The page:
At Chicas Poderosas we search for challenges and love finding spaces where creativity, teamwork and professionalism are mixed.
During this year we partnered with NPR to make real one of the first Dow Jones grants, thanks to Raju Narisetti, Senior Vice President, at Strategy NewsCorp. With this initiative we sent two women journalists from Latin America to two of the best digital storytelling newsrooms in the world.
For one month Maria Paula Martinez, journalist and professor at the Universidad de los Andes in Bogotá, Colombia, was part of NPR visual team, with Brian Boyer as her mentor.
As part of this experience, Maria Paula participated in the creation of projects such as Post-Katrina New Orleans Smaller, But Population Growth Rates Back On Track, where she learned how digital tools can be used effectively on journalism, in a collaborative and dynamic way. These are some of the insights learned as part of this experience.
How was the experience working with Maria Paula Martinez as part of your team?
Brian Boyer: Having Maria Paula Martinez with us was awesome. One of the biggest projects she worked on was a research we did around the effects of hurricane Katrina on population, in the area around New Orleans. So it was the 10th anniversary this year and she worked on that quite a bit. The process for any story we would like to start is to think about things in terms of our audience. Is sort of asking who is our audience, what do they care about, what are their needs and then we talk about what kind of stories can we make. In the Katrina piece that she worked on we were really investigating data, so we had a bunch of data and her and her team were making a lot of different maps just to see what patterns we could see.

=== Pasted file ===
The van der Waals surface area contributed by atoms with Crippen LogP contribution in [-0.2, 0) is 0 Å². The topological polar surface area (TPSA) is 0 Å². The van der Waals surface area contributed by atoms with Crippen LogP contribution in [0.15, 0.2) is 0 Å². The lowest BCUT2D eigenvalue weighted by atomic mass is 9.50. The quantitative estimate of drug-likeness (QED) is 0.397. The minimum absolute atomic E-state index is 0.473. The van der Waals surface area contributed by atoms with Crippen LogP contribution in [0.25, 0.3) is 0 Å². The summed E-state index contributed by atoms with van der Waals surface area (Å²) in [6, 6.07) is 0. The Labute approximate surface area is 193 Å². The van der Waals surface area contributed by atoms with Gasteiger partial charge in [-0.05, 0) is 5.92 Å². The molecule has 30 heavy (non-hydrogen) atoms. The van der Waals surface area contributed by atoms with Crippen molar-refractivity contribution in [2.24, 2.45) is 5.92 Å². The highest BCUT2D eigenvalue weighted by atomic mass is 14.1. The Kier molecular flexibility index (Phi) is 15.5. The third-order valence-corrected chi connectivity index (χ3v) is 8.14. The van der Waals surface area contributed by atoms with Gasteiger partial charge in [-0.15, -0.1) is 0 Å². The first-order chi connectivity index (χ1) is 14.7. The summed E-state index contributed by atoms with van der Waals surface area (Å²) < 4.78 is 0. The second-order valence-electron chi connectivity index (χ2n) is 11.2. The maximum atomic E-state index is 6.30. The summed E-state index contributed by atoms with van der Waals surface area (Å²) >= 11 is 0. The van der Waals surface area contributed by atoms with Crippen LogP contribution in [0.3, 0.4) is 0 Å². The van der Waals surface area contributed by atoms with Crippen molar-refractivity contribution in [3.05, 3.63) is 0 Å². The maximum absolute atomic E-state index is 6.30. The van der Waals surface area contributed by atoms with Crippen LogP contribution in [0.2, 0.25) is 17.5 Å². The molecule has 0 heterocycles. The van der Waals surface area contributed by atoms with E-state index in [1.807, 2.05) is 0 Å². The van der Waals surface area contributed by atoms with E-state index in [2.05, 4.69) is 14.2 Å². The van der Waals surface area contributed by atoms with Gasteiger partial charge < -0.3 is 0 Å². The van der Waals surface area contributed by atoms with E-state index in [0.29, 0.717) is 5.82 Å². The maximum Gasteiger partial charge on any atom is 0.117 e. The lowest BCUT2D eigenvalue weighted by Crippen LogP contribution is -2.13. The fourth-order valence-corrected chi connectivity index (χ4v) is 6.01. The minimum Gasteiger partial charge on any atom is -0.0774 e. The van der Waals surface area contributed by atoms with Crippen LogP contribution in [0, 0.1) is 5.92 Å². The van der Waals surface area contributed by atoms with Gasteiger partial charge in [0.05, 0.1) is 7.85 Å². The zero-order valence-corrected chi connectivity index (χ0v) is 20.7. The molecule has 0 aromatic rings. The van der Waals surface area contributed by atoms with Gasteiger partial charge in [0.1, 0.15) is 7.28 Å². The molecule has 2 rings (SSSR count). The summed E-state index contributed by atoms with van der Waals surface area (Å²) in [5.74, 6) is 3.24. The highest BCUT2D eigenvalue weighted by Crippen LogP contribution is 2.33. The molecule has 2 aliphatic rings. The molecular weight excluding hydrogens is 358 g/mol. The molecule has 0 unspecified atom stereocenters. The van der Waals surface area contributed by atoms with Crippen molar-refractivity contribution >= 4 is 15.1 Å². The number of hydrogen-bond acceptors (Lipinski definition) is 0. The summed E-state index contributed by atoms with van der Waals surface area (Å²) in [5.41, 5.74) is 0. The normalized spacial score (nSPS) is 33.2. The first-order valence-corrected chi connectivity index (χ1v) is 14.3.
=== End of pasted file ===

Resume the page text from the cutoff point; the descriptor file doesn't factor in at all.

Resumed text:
What do you think are the needs for Latin America newsrooms?
Brian Boyer: One problem that is common is that we need to be doing more reporting based on evidence, instead just calling a source or having someone telling us something. Going to the data and ask ourselves what is really there. So, starting your reporting and figuring out based on what we know about the world, based on evidence. And to get there you need data analysis skills and be able to understand it, be able to interpret it, be able to communicate what you’ve learn from that analysis. It’s an incredible and powerful tool that is been used a lot more these days but is certainly not been use enough. Outsite of journalism, there is a hole field now called data science. It its data journalism too. The ability to interview data, to find patterns. This is what finance company are doing, online data companies are doing. Everybody is doing that. The newsrooms need to catch up.
When you integrate more women to the newsroom, did you find any difference?
Brian Boyer: In the past I have work on teams that were only men but for me the big difference is about having a group people with different ways to approach the world. Someone who is a mother looks as a world differently. To me it’s about having a diversity of opinion and having representation of the world that we’re in. Our ideal team will directly reflect the demographics of the world we’re covering. We do pretty well on the balance between men and women. Although we could have more women engineers and definitely have more people of color.